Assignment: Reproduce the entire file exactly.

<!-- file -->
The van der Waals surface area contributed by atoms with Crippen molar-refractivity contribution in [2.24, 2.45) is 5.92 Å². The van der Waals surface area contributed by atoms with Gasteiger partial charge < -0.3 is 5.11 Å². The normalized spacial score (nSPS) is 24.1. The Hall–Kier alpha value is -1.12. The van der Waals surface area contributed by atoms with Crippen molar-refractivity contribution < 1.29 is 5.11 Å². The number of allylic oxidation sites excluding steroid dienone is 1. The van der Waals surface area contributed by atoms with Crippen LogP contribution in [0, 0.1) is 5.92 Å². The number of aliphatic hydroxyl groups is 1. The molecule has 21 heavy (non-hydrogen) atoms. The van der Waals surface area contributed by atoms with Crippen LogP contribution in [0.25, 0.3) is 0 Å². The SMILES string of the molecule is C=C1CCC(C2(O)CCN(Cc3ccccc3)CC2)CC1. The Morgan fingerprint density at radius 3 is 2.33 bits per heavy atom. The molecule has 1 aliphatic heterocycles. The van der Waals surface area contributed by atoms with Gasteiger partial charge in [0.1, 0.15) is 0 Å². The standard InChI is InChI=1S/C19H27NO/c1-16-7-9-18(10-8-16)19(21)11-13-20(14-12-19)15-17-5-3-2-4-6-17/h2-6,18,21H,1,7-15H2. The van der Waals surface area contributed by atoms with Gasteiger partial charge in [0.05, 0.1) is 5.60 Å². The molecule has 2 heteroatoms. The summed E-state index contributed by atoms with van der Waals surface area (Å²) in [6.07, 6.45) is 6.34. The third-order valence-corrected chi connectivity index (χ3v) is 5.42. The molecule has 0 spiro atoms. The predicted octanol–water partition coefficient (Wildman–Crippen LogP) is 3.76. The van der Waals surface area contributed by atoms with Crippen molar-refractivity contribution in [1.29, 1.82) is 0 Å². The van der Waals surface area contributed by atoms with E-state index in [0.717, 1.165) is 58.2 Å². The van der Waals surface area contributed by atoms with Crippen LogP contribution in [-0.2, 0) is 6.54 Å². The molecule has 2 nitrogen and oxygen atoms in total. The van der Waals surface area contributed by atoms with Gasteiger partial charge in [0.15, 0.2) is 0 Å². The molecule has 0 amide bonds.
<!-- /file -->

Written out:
The van der Waals surface area contributed by atoms with Crippen molar-refractivity contribution in [2.24, 2.45) is 5.92 Å². The van der Waals surface area contributed by atoms with Gasteiger partial charge < -0.3 is 5.11 Å². The normalized spacial score (nSPS) is 24.1. The Hall–Kier alpha value is -1.12. The van der Waals surface area contributed by atoms with Crippen molar-refractivity contribution < 1.29 is 5.11 Å². The number of allylic oxidation sites excluding steroid dienone is 1. The van der Waals surface area contributed by atoms with Crippen LogP contribution in [0, 0.1) is 5.92 Å². The number of aliphatic hydroxyl groups is 1. The molecule has 21 heavy (non-hydrogen) atoms. The van der Waals surface area contributed by atoms with Crippen LogP contribution in [0.25, 0.3) is 0 Å². The SMILES string of the molecule is C=C1CCC(C2(O)CCN(Cc3ccccc3)CC2)CC1. The Morgan fingerprint density at radius 3 is 2.33 bits per heavy atom. The molecule has 1 aliphatic heterocycles. The van der Waals surface area contributed by atoms with Gasteiger partial charge in [0.1, 0.15) is 0 Å². The standard InChI is InChI=1S/C19H27NO/c1-16-7-9-18(10-8-16)19(21)11-13-20(14-12-19)15-17-5-3-2-4-6-17/h2-6,18,21H,1,7-15H2. The van der Waals surface area contributed by atoms with Gasteiger partial charge in [0.05, 0.1) is 5.60 Å². The molecule has 2 heteroatoms. The summed E-state index contributed by atoms with van der Waals surface area (Å²) in [6.07, 6.45) is 6.34. The third-order valence-corrected chi connectivity index (χ3v) is 5.42. The molecule has 0 spiro atoms. The predicted octanol–water partition coefficient (Wildman–Crippen LogP) is 3.76. The van der Waals surface area contributed by atoms with Crippen molar-refractivity contribution in [1.29, 1.82) is 0 Å². The van der Waals surface area contributed by atoms with E-state index in [0.717, 1.165) is 58.2 Å². The van der Waals surface area contributed by atoms with Crippen LogP contribution in [-0.2, 0) is 6.54 Å². The molecule has 2 nitrogen and oxygen atoms in total. The van der Waals surface area contributed by atoms with Gasteiger partial charge in [0.15, 0.2) is 0 Å². The molecule has 0 amide bonds.